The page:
Half (51 per cent) of Canadians are planning to contribute to their registered retirement savings plans this year — a substantial increase since last year (18 per cent), according to a new survey by Edward Jones Canada.

The survey, which polled more than 1,600 adults, found half (51 per cent) said cost of living is their most significant barrier to saving for retirement, followed by income (19 per cent) and debts (14 per cent). However, these challenges haven’t impacted respondents’ ability to contribute to their RRSPs, as the percentage of those unable to afford to do so dropped from 29 per cent in 2022 to 16 per cent this year.

Among respondents who contribute to an RRSP, nearly a quarter (23 per cent) said they plan to contribute the maximum amount, with respondents between the ages of 18 and 34 and 35 and 54 more likely (22 per cent and 23 per cent, respectively) to contribute to their RRSP this year. These age groups were also more likely (17 per cent and 15 per cent, respectively) to contribute the maximum amount compared to last year.

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Still, when asked to describe how they felt about their current financial situation, just a third (33 per cent) of respondents said they’re happy with the current state of their finances, while half (50 per cent) said they’re nervous and 14 per cent said they’re fearful.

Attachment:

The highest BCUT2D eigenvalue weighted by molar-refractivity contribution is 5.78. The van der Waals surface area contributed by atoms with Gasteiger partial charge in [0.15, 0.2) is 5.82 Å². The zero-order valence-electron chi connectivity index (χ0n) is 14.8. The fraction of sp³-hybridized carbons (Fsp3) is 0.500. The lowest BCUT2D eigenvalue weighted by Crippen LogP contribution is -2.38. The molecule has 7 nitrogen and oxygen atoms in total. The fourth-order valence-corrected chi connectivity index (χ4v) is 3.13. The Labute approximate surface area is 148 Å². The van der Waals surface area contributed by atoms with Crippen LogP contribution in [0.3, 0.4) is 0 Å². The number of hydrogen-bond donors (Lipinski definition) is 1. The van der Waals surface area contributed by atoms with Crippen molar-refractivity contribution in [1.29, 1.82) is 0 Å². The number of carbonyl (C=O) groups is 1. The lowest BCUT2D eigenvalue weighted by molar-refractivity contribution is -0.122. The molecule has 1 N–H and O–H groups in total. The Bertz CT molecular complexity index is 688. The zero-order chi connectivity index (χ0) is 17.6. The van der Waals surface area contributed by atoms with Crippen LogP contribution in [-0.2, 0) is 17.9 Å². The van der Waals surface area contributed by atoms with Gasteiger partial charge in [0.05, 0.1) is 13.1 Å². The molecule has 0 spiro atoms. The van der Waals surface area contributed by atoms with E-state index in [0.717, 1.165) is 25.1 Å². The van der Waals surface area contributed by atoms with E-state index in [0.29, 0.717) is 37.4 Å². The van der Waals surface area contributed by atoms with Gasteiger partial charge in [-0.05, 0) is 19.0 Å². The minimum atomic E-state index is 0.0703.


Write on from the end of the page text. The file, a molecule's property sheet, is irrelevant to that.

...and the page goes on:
Additionally, 43 per cent of respondents said they believe in having a combination of an RRSP and other investment options. Just 19 per cent said they believe an RRSP alone meets their saving and investing needs and 12 per cent said they prefer other investment options altogether, such as a tax-free savings account (51 per cent), real estate (11 per cent) and non-registered investment accounts (10 per cent). Notably, those aged 18 to 34 were 11 per cent more likely to use or consider real estate investments despite market conditions such as rising interest rates and inflation.

“The data highlights the important fact that there is no such thing as a one-size-fits-all approach to investing,” said Julie Petrera, Edward Jones’ senior strategist of client needs, in a press release. “Canadians are all different and their needs are constantly changing. These account types offer various benefits and restrictions both immediately and longer term.”

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